Max Beckmann painted himself observing a soap bubble in a remarkably meditative canvas dated 1900; the theme was otherwise taken over by photography and posters. An interesting object by Man Ray, titles Ce qui manque à nous tous (“what we all miss”), which original dates 1935, represents a pipe from which a glass bubble escapes. This bubble reverses in a sense the principle of the pipe, which becomes a blowing pipe; what we miss is a world where we experience the pleasures provided metaphorically by smoking the pipe, as materialized by the bubble, but at the same time we are freed from our vulnerability since the glass bubble, if taken care of, never vanishes and continues shining and rejoicing us.
A number of interesting images associating soap bubbles to playfulness and well-being appeared in the 1920s and 1930s, reversing in the sense the original meaning and connotating lightness, pleasure, access to a world without worries: there is a utopian territory of the soap bubble which will be later found and transformed in architecture.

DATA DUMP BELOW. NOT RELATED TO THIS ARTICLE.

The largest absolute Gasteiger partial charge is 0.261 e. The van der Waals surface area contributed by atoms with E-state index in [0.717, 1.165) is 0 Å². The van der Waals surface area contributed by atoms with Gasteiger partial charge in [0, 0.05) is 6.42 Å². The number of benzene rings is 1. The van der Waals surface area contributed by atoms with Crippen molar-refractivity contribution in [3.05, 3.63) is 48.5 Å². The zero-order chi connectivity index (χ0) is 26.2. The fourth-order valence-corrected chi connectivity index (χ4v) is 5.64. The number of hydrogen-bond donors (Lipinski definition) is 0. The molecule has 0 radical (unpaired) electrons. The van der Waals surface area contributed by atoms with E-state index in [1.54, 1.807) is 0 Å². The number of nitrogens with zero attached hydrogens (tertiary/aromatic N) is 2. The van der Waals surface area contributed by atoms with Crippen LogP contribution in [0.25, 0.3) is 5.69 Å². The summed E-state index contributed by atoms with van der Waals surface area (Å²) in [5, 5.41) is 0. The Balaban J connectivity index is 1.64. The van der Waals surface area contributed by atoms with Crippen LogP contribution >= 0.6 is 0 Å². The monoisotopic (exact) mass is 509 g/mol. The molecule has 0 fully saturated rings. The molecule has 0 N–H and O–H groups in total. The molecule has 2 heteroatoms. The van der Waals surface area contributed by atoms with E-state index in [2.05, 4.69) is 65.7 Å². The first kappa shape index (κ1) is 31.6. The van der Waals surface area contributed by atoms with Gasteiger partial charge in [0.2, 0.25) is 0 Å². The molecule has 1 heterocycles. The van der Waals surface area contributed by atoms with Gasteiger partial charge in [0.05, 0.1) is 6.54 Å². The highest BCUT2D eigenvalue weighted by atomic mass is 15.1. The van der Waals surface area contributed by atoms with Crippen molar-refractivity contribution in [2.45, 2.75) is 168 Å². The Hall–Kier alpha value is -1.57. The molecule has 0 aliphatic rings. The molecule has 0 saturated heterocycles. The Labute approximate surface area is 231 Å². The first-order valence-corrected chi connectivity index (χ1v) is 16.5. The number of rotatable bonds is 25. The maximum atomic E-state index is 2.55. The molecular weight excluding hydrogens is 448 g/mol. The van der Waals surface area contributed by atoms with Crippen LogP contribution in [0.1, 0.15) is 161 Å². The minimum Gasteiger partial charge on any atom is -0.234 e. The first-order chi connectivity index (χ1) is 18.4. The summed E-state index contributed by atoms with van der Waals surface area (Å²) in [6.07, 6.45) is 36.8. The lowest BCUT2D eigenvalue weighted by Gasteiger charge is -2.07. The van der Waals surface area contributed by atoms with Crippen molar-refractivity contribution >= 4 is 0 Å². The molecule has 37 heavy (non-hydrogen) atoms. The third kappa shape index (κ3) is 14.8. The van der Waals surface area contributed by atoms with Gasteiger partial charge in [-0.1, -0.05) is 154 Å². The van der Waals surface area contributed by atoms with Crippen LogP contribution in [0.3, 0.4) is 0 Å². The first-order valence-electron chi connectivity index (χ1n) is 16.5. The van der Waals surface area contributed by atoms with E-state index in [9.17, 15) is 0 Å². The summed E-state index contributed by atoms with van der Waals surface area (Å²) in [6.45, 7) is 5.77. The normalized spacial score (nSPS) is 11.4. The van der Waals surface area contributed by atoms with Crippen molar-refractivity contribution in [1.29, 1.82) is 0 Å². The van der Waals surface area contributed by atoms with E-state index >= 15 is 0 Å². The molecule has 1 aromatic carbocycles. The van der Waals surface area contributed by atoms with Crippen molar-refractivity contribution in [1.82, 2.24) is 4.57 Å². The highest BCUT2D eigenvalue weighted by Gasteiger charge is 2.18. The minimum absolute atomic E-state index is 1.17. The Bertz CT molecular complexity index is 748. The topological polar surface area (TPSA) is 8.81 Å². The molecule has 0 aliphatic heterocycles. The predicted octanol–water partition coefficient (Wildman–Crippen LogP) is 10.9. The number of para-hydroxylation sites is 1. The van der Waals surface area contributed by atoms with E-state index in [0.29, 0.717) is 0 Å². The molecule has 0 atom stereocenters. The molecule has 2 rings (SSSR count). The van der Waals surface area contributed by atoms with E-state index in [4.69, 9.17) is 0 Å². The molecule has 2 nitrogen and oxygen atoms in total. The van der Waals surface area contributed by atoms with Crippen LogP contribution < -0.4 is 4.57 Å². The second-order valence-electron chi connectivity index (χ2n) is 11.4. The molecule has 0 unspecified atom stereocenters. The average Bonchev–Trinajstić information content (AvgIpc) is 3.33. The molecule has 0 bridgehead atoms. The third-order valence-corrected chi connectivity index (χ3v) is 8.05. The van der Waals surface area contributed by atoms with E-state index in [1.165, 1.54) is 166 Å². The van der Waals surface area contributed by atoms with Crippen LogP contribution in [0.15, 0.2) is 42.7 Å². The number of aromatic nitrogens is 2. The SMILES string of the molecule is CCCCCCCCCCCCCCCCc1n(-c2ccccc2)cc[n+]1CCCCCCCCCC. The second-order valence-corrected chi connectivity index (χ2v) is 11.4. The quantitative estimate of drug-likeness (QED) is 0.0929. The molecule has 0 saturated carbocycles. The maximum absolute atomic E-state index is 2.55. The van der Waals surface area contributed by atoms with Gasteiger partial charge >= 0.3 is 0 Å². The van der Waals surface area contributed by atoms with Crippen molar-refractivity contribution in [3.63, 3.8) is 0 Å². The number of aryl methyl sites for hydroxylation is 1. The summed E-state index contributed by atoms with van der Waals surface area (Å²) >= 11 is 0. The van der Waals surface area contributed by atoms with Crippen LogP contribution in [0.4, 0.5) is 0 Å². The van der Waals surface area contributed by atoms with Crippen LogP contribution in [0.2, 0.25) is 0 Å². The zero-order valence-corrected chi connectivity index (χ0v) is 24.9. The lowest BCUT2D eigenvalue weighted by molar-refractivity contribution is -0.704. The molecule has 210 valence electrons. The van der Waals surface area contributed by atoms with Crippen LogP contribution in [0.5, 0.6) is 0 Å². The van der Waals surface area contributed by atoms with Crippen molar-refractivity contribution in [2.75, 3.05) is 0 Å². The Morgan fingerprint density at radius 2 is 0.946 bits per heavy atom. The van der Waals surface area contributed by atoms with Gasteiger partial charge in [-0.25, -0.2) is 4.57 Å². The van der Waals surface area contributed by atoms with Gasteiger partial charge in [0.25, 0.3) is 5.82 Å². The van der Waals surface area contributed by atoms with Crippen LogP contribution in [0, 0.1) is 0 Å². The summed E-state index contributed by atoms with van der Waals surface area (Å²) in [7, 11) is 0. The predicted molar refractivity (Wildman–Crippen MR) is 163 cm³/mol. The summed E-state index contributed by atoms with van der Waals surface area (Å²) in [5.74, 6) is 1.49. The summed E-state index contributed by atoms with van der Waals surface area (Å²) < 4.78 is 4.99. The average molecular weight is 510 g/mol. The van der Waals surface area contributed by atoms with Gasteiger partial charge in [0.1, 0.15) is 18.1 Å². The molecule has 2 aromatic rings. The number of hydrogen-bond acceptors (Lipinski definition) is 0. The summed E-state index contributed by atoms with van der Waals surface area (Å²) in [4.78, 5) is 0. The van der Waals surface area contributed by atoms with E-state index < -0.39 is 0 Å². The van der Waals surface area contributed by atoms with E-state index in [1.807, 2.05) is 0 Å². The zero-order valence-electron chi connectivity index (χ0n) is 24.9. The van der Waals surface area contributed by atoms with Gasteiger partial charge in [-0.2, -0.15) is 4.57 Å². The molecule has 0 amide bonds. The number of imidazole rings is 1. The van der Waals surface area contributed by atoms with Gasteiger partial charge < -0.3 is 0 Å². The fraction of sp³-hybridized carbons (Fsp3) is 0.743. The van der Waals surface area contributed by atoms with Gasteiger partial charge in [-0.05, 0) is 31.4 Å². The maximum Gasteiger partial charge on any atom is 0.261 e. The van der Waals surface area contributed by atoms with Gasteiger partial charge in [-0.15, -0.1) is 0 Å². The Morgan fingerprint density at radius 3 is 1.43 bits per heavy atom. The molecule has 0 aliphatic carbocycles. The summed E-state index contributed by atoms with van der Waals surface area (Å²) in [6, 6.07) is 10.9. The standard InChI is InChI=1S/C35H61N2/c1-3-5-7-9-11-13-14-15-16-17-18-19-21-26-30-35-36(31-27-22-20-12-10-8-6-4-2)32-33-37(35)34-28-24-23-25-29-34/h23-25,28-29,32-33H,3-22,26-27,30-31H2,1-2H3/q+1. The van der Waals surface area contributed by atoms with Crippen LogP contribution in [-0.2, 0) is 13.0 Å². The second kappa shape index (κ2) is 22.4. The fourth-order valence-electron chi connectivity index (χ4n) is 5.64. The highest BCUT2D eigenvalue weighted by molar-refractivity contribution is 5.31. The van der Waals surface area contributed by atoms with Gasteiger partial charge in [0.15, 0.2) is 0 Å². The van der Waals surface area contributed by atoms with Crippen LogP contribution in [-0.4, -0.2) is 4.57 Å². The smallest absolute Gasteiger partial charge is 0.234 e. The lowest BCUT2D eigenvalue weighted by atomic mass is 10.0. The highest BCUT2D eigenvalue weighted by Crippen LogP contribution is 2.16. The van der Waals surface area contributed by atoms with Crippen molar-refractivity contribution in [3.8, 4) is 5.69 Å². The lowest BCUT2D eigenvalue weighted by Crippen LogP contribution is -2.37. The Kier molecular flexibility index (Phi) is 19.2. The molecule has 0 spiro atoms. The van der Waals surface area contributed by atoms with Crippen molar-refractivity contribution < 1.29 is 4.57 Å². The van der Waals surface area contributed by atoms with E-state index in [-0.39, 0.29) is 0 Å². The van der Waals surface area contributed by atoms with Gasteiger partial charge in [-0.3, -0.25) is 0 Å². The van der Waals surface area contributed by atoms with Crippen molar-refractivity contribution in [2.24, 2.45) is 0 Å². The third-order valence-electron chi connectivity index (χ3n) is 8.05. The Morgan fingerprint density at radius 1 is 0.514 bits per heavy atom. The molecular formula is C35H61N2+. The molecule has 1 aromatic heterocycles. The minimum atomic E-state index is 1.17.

Computing power allied to new materials have made it possible in the 21st century to conceive and build astonishing architectures which seem to bely gravity, ready to ascend in the skies, or to wear the shapes of unworldly garments.
This architecture sometimes speaks of a quest for Eden, such as is explicitly the case of the Eden Project in St Blazey, Cornwall (1999 – 2001) by Nicholas Grimshaw; the symbolic meaning of the globe, or the bubble enveloping or containing the dwelling is one of protection, of shelter, reminiscent of the womb; hence a proxy for paradise. The Hutong Bubble in Beijing (MAD Architects, 2009), or the Nardini Bubbles at Bassano del Grappa (Massimiliano Fuksas, 2002 – 2004), or even the Unal House built by Claude Häusermann-Costy in the French region of Ardèche, are examples thereof; they were preceded by the spectacular geodesic dome of Richard Buckminster Fuller in Montreal, Canada, built as early as 1967. A more formal approach is that of the Water Cube, built for the Beijing Olympic Games in 2008, where the structure imitates that of foam, itself a metaphor of the pleasures of water. The same year, LAVA Architects built the Green Void in Sydney, where the interspace between bubbles is what appears to the eye, rather than the bubbles themselves.
This voyage will have taken us from the early meaning of vanitas to its very opposite, an allusion to earthly paradise. Or rather the illusion of its opposite.